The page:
“I guess not! I met up with the same man later, and he yelled at me for not remembering to bow properly after he had already told me about it!” Jared’s face flushed with the remembered injustice.
“Not the best of days.” Jerrill reached for his mug of ale and took a fortifying swallow.
“It got worse.” Justin said, finally raising his head from his hands.
“Oh dear,” Jäna said sympathetically.
“Prince Nigel sent us to help serve the midday meal, because two of the older pages had been sent off on other errands. We thought it was quite a privilege to be allowed to serve so soon.” Jared rested his chin dejectedly in his right hand.
“You do not sound like it was,” the old baron said as he sat back in his chair.
“We were each assigned two tables to serve, but the cooks could not tell which of us was which and lost track of what we had served, so much of it went out in the wrong order.” Justin looked across at his brother. “At least the border lord was not angry about it. He said the sweet cakes tasted just as good served before the meat pie.”
“Border lord?” Jerrill asked. “Who was he?”
“We are not sure,” Jared replied. “We did not recognize his tartan. He has a red border braid, though, and a fine moustache.”
Jerrill nodded. “That was likely the Duke of Cassan.”
Both boys stared at him in shock. “We did not know,” Jared said. “No one else took it so well.”
“Duke Dhugal is young enough to remember being a page,” the old baron said with a smile.
“Prince Nigel was at the high table,” Jared said glumly, “and saw all of the confusion.”
“Right after the meal was finished we had to report to him in the withdrawing room and explain what had happened. “ Justin looked up at his father. “He wanted to know every detail.”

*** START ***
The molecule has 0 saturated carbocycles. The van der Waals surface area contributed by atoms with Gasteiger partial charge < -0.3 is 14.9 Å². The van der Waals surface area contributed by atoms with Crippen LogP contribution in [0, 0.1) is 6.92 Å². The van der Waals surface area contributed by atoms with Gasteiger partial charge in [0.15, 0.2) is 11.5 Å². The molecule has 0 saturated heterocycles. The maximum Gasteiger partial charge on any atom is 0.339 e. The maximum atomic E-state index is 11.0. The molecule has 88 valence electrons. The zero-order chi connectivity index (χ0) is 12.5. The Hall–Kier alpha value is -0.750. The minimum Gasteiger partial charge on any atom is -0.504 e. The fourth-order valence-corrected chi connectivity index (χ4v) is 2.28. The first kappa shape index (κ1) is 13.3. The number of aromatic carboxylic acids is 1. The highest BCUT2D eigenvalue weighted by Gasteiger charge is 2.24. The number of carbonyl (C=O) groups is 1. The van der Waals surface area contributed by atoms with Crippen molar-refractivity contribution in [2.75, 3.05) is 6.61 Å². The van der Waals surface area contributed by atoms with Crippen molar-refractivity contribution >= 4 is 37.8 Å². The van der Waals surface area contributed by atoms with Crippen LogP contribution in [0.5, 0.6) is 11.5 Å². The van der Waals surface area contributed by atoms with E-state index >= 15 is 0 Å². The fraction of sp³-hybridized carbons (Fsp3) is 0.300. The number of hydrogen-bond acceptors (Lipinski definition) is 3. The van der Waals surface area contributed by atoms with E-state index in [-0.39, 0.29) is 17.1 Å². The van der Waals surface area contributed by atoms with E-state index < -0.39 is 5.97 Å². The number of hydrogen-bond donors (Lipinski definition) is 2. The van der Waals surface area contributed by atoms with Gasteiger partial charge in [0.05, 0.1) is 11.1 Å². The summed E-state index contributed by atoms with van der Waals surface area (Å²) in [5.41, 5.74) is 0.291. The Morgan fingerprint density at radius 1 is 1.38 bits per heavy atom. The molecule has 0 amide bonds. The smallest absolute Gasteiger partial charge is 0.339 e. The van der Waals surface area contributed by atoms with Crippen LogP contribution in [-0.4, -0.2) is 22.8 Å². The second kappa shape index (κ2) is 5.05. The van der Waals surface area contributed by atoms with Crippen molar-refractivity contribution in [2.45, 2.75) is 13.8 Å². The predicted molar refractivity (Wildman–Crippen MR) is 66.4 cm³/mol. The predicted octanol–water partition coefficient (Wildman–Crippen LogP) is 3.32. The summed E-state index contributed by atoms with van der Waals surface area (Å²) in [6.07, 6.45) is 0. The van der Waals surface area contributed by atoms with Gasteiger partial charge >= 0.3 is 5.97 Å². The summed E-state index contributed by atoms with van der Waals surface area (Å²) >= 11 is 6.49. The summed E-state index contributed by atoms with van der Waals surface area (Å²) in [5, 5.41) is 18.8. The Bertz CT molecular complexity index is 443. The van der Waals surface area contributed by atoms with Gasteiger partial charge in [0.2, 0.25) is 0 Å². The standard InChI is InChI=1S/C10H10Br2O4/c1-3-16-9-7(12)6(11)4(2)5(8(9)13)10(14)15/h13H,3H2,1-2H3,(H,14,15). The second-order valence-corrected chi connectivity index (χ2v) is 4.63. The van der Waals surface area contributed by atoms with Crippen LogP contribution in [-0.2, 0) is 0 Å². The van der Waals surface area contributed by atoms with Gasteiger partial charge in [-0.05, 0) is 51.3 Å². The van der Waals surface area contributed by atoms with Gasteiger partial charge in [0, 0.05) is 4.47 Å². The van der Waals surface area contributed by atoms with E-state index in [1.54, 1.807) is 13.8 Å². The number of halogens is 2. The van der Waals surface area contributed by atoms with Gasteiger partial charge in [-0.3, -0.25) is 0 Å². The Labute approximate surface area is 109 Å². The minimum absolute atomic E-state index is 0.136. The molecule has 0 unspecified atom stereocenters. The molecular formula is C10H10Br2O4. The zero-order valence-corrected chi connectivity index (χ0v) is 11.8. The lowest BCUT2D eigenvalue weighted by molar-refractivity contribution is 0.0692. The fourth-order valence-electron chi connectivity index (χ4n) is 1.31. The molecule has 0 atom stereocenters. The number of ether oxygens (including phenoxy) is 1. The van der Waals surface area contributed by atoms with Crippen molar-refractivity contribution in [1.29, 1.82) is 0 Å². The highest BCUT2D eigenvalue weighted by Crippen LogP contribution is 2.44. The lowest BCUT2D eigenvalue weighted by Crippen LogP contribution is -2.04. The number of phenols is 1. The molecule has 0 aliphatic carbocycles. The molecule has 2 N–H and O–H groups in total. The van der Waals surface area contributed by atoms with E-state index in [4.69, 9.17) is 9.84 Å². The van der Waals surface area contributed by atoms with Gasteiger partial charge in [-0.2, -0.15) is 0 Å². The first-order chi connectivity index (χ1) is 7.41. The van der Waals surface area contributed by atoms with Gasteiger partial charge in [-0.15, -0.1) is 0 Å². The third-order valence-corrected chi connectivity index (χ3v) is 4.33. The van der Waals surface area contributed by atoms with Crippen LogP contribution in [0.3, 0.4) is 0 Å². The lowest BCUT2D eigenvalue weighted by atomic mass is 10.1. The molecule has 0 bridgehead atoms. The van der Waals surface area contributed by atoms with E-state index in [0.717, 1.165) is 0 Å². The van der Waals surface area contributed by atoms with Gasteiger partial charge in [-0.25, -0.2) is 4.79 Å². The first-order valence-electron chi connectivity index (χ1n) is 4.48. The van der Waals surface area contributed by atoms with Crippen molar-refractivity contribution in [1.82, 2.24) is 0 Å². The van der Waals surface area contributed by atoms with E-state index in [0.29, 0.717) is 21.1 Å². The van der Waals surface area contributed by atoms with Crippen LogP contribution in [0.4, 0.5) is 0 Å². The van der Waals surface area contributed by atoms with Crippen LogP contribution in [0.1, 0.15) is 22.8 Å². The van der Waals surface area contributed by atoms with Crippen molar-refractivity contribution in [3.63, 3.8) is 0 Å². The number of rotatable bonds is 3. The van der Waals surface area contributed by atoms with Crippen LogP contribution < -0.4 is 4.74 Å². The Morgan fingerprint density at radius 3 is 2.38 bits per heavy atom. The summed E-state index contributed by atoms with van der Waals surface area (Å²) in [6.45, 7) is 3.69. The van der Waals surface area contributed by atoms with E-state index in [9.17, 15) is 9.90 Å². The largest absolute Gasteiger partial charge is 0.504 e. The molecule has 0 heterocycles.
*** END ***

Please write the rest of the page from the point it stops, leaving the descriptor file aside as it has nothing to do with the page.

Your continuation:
“He said he would consider what had happened, and we were to report to him again after we finished the afternoon lessons.” Jared sighed. “The lessons passed too quickly.”
“I trust you reported right after?”
“Yes, sir. And we bowed very deeply,” Jared stated and Justin gave an emphatic nod.
“What did His Highness have to say?” Jerrill was pleased to note that both boys looked at him squarely as they prepared to answer. As he had come to expect, it was Jared who took the lead, already answering with the detail of a page expected to deliver messages exactly as he was told.
“He said he was disappointed that the meal had not been served to the standards he expected of his pages. However, he understood that there was difficulty in telling us apart. He stated that from now on, we were to identify who we were when anyone addressed us, by saying “Jared, sir,” or “Justin, sir.” Then he dismissed us, saying he expected there would be no further issues and we were to be in the hall to serve in the morning just to make sure.”
Baron Jerrill sat back in his chair again, stroking his full beard with one hand as he reviewed what he had been told. Suddenly, Jäna reached across the table and plucked at his sleeve.
“Papa,” she said very seriously. “Perhaps I should have a little talk with Prince Nigel.”
“No, I think not, Kitten,” he quickly replied, both horrified and amused at the thought. “The boys will manage this without your help or mine. They have their marching orders and know what is expected. There’s nothing more to do.” He looked at each of his sons in turn. “Agreed?”
“Yes, sir,” both boys replied.
Jerrill de Tehryn pushed back his chair and stood. “Good. Now I think it is time you were off to bed. You have to be up and ready early.”
“Papa, may we have a story first?” Jäna asked.
The old baron nodded in agreement, rubbing his hands together and thinking of a tale from his own days of service as a page that would be just about perfect.